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We rank the Beatles’ 14 studio albums

With the band’s remastered CDs out tomorrow — along with a little game called “The Beatles: Rock Band” — we’re ranking the albums, from worst to first.
/ Source: Entertainment Weekly

With the band’s remastered CDs out tomorrow — along with a little game called “The Beatles: Rock Band” and EW’s Beatles cover story on stands now — we’re ranking the albums, from worst to first. Where do your favorites land?

14. ‘Yellow Submarine’ We cannot tell a lie; this is not the Beatles record to own by any stretch. However, small pleasures can be found in four previously unreleased Beatles songs here, including the chant-along “All Together Now,” the funky piano-stomper “Hey Bulldog,” and the sprawling, keyboard-obsessed “Only a Northern Song.”

13. ‘Magical Mystery Tour’ Conceived as the soundtrack to a one-hour television special. The album has far outlived its original inspiration with classics like “The Fool on the Hill,” “Penny Lane,” “Strawberry Fields Forever” (the latter two, originally intended for “Sgt. Pepper”), and, of course, the words of the immortal “All You Need Is Love.” “There’s nothing you can do that can’t be done / Nothing you can sing that can’t be sung / Nothing you can say but you can learn how to play the game/ It’s easy.”

12. ‘Please Please Me’ The Beatles’ full-length debut features several instant classics (“I Saw Her Standing There,” the title track, “Twist and Shout”), to be sure, and its raw rookie energy is often irresistible. Compared to the solid gold tracklists they’d soon be assembling, though, it can’t help but feel a bit hit-or-miss.

11. ‘Let It Be’The band refused to go out with a whisper, releasing a final album that polarized critics — Phil Spector’s post-production string work still divides them to this day — and revealed a portrait of four men reaching the end of a long and, yes, winding road. Among its best moments? Paul’s stirring gospel ballad “Let It Be,” the supremely jamming “Get Back,” soft-soft-loud “I Me Mine,” and cosmos-bending “Across the Universe.”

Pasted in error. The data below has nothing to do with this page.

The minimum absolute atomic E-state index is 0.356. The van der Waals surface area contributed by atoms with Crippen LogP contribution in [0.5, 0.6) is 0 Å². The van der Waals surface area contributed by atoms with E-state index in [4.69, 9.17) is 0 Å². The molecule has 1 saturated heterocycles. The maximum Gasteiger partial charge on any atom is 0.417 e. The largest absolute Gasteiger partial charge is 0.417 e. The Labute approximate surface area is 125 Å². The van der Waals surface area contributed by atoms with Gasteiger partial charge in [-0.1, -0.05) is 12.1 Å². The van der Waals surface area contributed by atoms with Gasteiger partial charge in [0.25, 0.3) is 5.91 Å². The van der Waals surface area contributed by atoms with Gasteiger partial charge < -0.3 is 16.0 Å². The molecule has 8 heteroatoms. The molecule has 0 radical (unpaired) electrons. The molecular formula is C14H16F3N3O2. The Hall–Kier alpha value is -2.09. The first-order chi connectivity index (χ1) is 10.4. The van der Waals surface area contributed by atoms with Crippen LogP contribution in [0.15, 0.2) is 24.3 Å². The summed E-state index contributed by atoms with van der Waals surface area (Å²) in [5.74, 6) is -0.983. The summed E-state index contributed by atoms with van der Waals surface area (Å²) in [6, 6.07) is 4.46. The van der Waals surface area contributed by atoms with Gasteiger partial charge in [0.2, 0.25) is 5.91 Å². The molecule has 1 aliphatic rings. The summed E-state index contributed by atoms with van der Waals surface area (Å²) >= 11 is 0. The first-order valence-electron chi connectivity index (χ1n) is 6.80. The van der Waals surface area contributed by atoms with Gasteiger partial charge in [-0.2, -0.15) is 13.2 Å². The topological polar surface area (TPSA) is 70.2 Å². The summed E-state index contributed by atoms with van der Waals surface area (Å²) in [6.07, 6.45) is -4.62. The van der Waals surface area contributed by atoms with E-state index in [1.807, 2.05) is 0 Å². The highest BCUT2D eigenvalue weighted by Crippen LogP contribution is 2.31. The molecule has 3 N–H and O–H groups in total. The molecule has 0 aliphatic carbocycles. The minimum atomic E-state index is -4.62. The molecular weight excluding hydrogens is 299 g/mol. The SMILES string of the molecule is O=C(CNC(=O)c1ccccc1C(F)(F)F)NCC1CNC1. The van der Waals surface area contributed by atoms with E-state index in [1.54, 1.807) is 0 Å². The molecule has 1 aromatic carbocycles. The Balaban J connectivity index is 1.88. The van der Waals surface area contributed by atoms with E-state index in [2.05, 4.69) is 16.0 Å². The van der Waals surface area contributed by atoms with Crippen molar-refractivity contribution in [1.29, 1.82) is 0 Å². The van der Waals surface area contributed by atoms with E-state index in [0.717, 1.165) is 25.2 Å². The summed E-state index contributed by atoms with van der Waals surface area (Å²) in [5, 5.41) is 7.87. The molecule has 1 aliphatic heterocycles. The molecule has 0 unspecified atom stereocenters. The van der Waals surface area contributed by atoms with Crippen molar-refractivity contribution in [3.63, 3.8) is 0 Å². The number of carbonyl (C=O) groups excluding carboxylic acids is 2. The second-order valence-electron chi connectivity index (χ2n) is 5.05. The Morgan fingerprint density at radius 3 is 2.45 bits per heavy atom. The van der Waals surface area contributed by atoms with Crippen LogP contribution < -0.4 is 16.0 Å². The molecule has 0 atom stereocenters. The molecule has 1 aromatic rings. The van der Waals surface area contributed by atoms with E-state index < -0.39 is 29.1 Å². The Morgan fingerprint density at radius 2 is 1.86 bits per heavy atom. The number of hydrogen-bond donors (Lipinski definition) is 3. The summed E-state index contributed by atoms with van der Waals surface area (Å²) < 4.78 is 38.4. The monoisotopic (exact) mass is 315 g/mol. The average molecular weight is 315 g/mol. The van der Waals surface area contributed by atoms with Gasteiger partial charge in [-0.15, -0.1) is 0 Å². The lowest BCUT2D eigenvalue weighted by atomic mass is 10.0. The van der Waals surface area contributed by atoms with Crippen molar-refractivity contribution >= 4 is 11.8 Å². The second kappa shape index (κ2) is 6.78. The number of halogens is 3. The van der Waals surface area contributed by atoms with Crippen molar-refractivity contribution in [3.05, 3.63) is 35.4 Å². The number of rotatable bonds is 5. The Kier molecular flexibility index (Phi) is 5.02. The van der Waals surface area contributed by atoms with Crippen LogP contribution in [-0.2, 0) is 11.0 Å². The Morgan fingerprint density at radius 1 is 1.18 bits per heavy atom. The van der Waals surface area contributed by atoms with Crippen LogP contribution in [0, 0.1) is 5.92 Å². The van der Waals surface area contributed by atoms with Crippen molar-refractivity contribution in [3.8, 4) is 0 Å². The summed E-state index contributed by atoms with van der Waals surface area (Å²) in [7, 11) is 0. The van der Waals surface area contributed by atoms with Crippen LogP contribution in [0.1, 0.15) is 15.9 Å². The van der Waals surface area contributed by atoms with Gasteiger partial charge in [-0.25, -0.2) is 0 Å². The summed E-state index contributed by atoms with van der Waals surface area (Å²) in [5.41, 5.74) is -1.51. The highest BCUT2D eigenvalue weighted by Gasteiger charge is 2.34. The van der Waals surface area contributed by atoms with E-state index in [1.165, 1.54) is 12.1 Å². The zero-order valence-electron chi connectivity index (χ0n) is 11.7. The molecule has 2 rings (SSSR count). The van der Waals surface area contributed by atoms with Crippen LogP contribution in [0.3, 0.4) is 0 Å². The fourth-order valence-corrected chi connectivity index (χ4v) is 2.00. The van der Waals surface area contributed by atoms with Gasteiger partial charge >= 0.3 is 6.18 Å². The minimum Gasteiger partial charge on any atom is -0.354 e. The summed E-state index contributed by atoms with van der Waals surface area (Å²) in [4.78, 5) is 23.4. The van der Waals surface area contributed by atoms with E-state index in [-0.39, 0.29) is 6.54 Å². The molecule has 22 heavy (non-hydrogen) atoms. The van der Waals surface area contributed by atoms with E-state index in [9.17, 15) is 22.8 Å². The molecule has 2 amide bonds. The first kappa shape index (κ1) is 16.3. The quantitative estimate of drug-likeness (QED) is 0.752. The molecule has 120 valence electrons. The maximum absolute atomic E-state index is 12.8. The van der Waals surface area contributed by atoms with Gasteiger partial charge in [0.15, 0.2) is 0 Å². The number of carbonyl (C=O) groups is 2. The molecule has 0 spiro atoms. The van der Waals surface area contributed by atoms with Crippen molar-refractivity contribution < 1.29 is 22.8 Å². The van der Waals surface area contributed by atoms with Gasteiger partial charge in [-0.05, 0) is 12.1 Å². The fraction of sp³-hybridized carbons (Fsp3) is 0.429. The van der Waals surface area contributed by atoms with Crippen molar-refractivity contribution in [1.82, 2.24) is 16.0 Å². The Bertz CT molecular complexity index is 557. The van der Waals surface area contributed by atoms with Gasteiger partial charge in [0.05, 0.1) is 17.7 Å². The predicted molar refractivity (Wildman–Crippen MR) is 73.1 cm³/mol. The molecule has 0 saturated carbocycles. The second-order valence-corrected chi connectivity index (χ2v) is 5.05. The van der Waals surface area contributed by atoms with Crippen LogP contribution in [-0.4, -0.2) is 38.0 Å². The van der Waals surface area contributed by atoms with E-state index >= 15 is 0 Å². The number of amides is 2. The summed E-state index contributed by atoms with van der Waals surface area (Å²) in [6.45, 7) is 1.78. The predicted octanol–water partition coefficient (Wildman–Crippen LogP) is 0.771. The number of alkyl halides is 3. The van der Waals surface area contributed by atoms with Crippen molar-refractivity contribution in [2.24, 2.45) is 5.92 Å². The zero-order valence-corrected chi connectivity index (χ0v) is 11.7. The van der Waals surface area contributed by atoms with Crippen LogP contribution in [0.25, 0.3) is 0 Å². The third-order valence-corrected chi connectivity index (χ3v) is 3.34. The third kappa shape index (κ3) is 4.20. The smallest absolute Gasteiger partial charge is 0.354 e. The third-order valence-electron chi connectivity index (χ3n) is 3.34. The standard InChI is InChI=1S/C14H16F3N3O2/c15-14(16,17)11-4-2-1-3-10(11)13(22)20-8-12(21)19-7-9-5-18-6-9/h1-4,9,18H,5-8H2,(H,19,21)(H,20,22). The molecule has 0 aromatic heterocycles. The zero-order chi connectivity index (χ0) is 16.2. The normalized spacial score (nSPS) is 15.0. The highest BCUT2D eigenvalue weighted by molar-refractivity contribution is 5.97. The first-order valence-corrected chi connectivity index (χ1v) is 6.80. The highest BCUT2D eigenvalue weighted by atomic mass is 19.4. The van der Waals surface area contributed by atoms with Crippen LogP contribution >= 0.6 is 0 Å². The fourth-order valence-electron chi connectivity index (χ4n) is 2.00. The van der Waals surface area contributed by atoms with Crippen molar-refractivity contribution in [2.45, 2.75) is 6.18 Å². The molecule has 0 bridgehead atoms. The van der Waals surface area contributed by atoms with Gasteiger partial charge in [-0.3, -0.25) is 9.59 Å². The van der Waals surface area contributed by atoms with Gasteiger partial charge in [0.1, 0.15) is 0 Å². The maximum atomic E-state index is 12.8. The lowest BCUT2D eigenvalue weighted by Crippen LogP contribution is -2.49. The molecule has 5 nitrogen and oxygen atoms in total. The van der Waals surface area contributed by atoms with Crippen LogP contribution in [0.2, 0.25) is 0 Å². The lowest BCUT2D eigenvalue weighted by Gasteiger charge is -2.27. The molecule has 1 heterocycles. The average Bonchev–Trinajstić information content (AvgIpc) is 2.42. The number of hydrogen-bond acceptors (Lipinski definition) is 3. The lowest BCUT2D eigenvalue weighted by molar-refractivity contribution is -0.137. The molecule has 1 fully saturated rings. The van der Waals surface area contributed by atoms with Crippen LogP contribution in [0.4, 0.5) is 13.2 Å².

10. ‘Past Masters’
First compiled in 1988, this two-volume set rounds up every track the band released outside the confines of a proper album — from essential singles (“She Loves You,” “Hey Jude”) to silly B-sides (“Komm, Gib Mir Deine Hand,” “You Know My Name (Look Up the Number)”).

9. ‘With the Beatles’
A mere eight months after their debut, the Beatles were back with an even better sophomore album. Lennon-McCartney originals like “All My Loving” and “It Won’t Be Long” represent a leap forward in the songwriting department, but it’s the thunder-stealing covers — “Please Mister Postman,” “Money,” “Roll Over Beethoven,” “You Really Got a Hold on Me,” and more — that proved that these guys were about to obsolesce every rock ‘n’ roller who’d come before them.

8. ‘Help!’ “Yesterday” and the title track alone would make the Beatles’ second big-screen soundtrack a milestone. But don’t ignore the 11 keepers sandwiched between them, which find the band dabbling in increasingly far-flung sounds — Dylan-esque lyricism (“You’ve Got to Hide Your Love Away”), country (“Act Naturally”), even hard rock by 1965 standards (“Ticket to Ride”).

7. ‘Sgt. Pepper’s Lonely Hearts Club Band’
Few albums define psychedelia as thoroughly as the band’s eighth studio album — a fantastically ambitious concept record full to brimming with swirly-twirly trips (“Lucy in the Sky with Diamonds,” “Within You Without You”), old-fashioned rockers (“With a Little Help from My Friends,” “Getting Better”) and perhaps the most brilliant, complex achievement in Beatles history: the sprawling, dramatically tone-shifting magnum opus “A Day in the Life.”